When I first started playing with lattice stitches as part of the Stitch Fun series of embroidery stitch tutorials, I was moving towards laced lattice stitches, because they’re a little more difficult to figure out than regular lattice work.
So, we mixed up the lattice stitch tutorials with a few tutorials on lacing regular stitches, remember?
Now, we’re going to combine the concept of lattice stitches and lacing stitches to produce a raised, detached filling that can be lacy, light, and lovely.
Laced lattice stitches offer a lot of leeway for experimentation – you can mix up thread types, colors, and lacing techniques to produce a variety of different effects with lattice fillings. You are limited only by your imagination here, so feel free to play about with laced lattice stitches and have a bit of Stitch Fun!
We’re going to look at two or three different laced lattice stitches, and this first one is the simplest. In the photo above, the pink stitches are laced in and out of the intersections formed by the laid stitches in the lattice. So let’s see how it’s done…
1. The Lattice Grid
First, you have to work up your lattice grid. We’ve already covered how to do this with other lattice stitches we’ve explored, so you’re already familiar with how easy this step is!
Stitch a lattice grid either on the diagonal or square – it doesn’t really matter. For practice, you’ll want a square grid, but you’ll be turning it on the diagonal to work the lacing.
I stitched a more-or-less square grid on the diagonal of the fabric, but you can stitch yours with horizontal and vertical laid stitches that are parallel and perpendicular to the weave of your fabric, if you wish. Like I said, it doesn’t really matter.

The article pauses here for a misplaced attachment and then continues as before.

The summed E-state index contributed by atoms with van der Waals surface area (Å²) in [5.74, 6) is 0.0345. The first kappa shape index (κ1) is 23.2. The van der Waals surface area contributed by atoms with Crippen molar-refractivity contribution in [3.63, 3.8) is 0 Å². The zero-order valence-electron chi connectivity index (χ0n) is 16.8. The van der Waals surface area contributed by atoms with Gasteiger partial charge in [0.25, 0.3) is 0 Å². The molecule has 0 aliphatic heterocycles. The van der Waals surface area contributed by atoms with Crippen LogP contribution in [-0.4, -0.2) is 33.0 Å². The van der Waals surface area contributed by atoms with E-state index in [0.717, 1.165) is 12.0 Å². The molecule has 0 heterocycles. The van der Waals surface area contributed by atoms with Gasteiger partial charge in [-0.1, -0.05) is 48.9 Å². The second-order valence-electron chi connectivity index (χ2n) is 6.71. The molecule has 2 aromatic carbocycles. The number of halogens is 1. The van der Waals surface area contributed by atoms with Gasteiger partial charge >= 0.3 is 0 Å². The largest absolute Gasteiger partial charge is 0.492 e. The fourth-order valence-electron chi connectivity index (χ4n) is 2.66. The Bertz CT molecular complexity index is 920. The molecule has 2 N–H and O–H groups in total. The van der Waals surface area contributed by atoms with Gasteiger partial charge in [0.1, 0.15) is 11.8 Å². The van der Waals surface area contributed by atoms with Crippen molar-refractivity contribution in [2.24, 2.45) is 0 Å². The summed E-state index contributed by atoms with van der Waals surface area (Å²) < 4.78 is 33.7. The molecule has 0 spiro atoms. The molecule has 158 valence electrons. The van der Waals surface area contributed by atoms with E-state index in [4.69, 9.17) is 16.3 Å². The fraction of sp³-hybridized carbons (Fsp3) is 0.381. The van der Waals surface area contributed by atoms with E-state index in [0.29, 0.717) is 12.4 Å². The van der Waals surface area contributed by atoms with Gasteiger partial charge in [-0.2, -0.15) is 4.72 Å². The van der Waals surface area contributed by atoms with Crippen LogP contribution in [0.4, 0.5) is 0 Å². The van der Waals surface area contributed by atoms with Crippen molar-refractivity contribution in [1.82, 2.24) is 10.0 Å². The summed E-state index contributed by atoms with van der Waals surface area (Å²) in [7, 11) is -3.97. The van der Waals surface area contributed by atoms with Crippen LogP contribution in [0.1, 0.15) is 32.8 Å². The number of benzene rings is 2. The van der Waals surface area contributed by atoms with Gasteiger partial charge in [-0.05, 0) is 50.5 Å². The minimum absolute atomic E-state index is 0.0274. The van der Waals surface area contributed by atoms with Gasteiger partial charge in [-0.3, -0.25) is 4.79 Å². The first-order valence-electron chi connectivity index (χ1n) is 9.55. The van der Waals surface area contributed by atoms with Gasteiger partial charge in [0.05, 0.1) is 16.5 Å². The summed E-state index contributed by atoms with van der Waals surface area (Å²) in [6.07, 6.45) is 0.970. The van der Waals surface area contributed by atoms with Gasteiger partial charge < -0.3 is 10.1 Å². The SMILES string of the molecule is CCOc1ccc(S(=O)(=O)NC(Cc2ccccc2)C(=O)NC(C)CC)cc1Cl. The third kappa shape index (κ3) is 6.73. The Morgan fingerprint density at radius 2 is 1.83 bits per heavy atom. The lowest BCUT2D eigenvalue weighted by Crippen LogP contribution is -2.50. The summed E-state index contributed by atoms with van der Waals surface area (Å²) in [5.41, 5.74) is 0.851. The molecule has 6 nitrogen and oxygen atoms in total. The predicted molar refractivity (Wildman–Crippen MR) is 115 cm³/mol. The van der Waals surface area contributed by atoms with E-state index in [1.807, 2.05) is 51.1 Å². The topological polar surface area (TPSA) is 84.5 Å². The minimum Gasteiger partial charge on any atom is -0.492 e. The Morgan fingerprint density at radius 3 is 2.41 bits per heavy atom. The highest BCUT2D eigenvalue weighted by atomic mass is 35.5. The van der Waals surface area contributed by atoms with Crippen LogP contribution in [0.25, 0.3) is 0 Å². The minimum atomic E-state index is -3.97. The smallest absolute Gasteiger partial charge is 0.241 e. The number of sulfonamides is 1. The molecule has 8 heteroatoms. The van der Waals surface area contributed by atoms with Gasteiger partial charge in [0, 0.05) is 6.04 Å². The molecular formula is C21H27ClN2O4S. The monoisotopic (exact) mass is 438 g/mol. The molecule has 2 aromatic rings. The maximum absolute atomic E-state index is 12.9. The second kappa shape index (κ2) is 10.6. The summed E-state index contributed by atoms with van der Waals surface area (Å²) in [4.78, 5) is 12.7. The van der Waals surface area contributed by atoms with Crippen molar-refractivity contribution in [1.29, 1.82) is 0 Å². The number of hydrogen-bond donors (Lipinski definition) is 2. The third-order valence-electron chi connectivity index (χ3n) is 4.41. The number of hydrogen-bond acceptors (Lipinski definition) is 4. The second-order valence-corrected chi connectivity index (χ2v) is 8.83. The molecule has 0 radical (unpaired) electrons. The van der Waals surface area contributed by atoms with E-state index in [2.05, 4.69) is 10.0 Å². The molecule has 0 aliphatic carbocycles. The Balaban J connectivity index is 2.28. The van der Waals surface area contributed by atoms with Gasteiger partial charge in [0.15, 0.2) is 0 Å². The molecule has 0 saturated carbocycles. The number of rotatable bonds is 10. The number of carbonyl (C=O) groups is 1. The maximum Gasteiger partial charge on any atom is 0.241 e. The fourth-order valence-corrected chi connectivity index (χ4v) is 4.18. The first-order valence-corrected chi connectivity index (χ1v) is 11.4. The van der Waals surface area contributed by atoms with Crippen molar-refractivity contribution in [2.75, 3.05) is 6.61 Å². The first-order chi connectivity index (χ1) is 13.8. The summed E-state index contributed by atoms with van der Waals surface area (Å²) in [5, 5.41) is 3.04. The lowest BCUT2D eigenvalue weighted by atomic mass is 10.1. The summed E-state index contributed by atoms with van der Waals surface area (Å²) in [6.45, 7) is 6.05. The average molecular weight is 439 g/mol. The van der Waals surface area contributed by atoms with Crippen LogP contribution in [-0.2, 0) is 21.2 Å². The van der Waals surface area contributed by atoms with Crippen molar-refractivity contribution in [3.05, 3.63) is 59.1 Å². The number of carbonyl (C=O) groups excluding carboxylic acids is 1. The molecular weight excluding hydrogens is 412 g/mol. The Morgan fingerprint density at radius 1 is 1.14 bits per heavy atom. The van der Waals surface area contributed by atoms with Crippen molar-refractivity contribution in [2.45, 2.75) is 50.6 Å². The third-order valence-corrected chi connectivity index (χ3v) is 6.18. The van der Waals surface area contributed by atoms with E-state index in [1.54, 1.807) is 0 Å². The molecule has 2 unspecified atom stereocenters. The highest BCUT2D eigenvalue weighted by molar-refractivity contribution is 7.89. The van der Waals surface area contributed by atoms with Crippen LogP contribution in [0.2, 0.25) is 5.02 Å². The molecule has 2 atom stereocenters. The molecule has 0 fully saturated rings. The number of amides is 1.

What you want to end up with, no matter how you do it, is a grid of lines that are perpendicular to each other.
2. Understanding Lacing Rows
Once your grid is stitched, it’s time to start lacing! Before we move ahead, though, let’s look at what is meant by “row” when lacing in this particular manner.
A “row” of lacing comprises all the intersections that line up with the side intersection where you begin stitching, plus all the intersections immediately above that line of intersections.
In the photo above, row #1 is in red, and it begins on the first red line farthest to the left, which is lower than the second red line. As the row progresses across to the right, you move up an intersection and then back down.
Row #2 in blue begins on the right, on the lowest stitch on the right, and progresses left, stepping up an intersection (shared with row #1) and then back down to the base of row #2.
So, each “row” is really made of up two rows of intersections, and you can see that row #1 in the photo above shares some intersections with row #2.
Sounds confusing? Never fear! Let’s work through it together.
3. Lacing – 1st Row, Left to Right
We’ll work step by step through two rows, so you can see how the stitch works out.
Turn your lattice so that you are working with the lattice lines running diagonally. It’s easier to work each row this way.
Bring your needle up in the fabric, just to the left of the second intersection down from the top, on the left side of the lattice. The arrow points to the place your needle should emerge for the first row.
Crossing over the first intersection to the right of where you emerged, take the needle under the lattice as shown, without picking up any fabric.
Now cross over the very top intersection on the grid, and bring the needle under the lattice as shown, without picking up any fabric.
Note: when passing under a lattice line, make sure you are only passing under one lattice line. If you pass under two, you’ll end up in the wrong place!
Now pass your needle over the last intersection in the row, over on the right, and go down into the fabric.